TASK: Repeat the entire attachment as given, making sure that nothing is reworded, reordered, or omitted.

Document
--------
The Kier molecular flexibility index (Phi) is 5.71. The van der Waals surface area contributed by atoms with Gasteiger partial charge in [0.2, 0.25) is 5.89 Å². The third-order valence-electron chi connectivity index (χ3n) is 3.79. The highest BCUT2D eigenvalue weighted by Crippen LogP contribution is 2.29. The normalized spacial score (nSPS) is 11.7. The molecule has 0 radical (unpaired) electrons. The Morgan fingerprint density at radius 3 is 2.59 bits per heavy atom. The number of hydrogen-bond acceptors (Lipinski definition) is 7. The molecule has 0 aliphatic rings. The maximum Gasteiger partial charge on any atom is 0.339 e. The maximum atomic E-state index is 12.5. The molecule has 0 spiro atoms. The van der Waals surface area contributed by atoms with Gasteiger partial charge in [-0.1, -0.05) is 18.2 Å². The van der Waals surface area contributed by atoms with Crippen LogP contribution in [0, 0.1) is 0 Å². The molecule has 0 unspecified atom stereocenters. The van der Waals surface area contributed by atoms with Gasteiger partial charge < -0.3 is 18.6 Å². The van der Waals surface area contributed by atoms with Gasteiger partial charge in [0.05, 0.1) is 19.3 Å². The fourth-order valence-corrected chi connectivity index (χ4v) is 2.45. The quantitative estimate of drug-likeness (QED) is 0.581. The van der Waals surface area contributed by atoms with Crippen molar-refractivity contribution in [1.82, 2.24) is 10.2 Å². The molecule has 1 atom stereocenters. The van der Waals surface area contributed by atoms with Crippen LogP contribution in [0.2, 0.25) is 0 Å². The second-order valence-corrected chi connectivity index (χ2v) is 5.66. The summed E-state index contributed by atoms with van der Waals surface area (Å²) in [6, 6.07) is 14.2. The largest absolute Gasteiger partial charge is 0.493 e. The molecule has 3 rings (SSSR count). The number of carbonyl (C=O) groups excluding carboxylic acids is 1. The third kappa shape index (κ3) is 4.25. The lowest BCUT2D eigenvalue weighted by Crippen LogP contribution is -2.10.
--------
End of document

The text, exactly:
The Kier molecular flexibility index (Phi) is 5.71. The van der Waals surface area contributed by atoms with Gasteiger partial charge in [0.2, 0.25) is 5.89 Å². The third-order valence-electron chi connectivity index (χ3n) is 3.79. The highest BCUT2D eigenvalue weighted by Crippen LogP contribution is 2.29. The normalized spacial score (nSPS) is 11.7. The molecule has 0 radical (unpaired) electrons. The Morgan fingerprint density at radius 3 is 2.59 bits per heavy atom. The number of hydrogen-bond acceptors (Lipinski definition) is 7. The molecule has 0 aliphatic rings. The maximum Gasteiger partial charge on any atom is 0.339 e. The maximum atomic E-state index is 12.5. The molecule has 0 spiro atoms. The van der Waals surface area contributed by atoms with Gasteiger partial charge in [-0.1, -0.05) is 18.2 Å². The van der Waals surface area contributed by atoms with Crippen LogP contribution in [0, 0.1) is 0 Å². The molecule has 0 unspecified atom stereocenters. The van der Waals surface area contributed by atoms with Gasteiger partial charge < -0.3 is 18.6 Å². The van der Waals surface area contributed by atoms with Gasteiger partial charge in [0.05, 0.1) is 19.3 Å². The fourth-order valence-corrected chi connectivity index (χ4v) is 2.45. The quantitative estimate of drug-likeness (QED) is 0.581. The van der Waals surface area contributed by atoms with Crippen molar-refractivity contribution in [1.82, 2.24) is 10.2 Å². The molecule has 1 atom stereocenters. The van der Waals surface area contributed by atoms with Crippen LogP contribution in [0.2, 0.25) is 0 Å². The second-order valence-corrected chi connectivity index (χ2v) is 5.66. The summed E-state index contributed by atoms with van der Waals surface area (Å²) in [6, 6.07) is 14.2. The largest absolute Gasteiger partial charge is 0.493 e. The molecule has 3 rings (SSSR count). The number of carbonyl (C=O) groups excluding carboxylic acids is 1. The third kappa shape index (κ3) is 4.25. The lowest BCUT2D eigenvalue weighted by Crippen LogP contribution is -2.10.